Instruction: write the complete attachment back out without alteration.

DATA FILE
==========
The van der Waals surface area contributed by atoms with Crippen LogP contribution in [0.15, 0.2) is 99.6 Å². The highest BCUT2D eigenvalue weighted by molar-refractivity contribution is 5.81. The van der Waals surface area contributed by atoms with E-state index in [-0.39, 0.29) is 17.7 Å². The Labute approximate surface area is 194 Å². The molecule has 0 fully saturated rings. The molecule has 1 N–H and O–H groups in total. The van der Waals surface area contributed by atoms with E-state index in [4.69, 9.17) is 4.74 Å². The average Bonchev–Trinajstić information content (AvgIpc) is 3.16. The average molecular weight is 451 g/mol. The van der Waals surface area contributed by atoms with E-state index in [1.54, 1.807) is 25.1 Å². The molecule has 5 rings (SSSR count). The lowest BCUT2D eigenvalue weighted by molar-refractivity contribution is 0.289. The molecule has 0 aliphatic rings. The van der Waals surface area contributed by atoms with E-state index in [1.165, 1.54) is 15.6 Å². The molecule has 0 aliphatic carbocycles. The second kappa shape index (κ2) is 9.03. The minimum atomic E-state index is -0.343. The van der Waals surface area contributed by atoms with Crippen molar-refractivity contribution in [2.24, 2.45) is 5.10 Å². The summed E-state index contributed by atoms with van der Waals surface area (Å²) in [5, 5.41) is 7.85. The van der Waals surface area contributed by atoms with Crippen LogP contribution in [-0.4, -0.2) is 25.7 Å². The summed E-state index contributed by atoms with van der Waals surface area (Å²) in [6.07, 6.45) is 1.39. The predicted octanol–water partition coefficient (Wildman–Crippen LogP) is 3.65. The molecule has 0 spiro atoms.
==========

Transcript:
The van der Waals surface area contributed by atoms with Crippen LogP contribution in [0.15, 0.2) is 99.6 Å². The highest BCUT2D eigenvalue weighted by molar-refractivity contribution is 5.81. The van der Waals surface area contributed by atoms with E-state index in [-0.39, 0.29) is 17.7 Å². The Labute approximate surface area is 194 Å². The molecule has 0 fully saturated rings. The molecule has 1 N–H and O–H groups in total. The van der Waals surface area contributed by atoms with E-state index in [4.69, 9.17) is 4.74 Å². The average Bonchev–Trinajstić information content (AvgIpc) is 3.16. The average molecular weight is 451 g/mol. The van der Waals surface area contributed by atoms with E-state index in [1.54, 1.807) is 25.1 Å². The molecule has 5 rings (SSSR count). The lowest BCUT2D eigenvalue weighted by molar-refractivity contribution is 0.289. The molecule has 0 aliphatic rings. The van der Waals surface area contributed by atoms with E-state index in [1.165, 1.54) is 15.6 Å². The molecule has 0 aliphatic carbocycles. The second kappa shape index (κ2) is 9.03. The minimum atomic E-state index is -0.343. The van der Waals surface area contributed by atoms with Crippen molar-refractivity contribution in [2.24, 2.45) is 5.10 Å². The summed E-state index contributed by atoms with van der Waals surface area (Å²) in [5, 5.41) is 7.85. The van der Waals surface area contributed by atoms with Crippen LogP contribution in [-0.4, -0.2) is 25.7 Å². The summed E-state index contributed by atoms with van der Waals surface area (Å²) in [6.07, 6.45) is 1.39. The predicted octanol–water partition coefficient (Wildman–Crippen LogP) is 3.65. The molecule has 0 spiro atoms.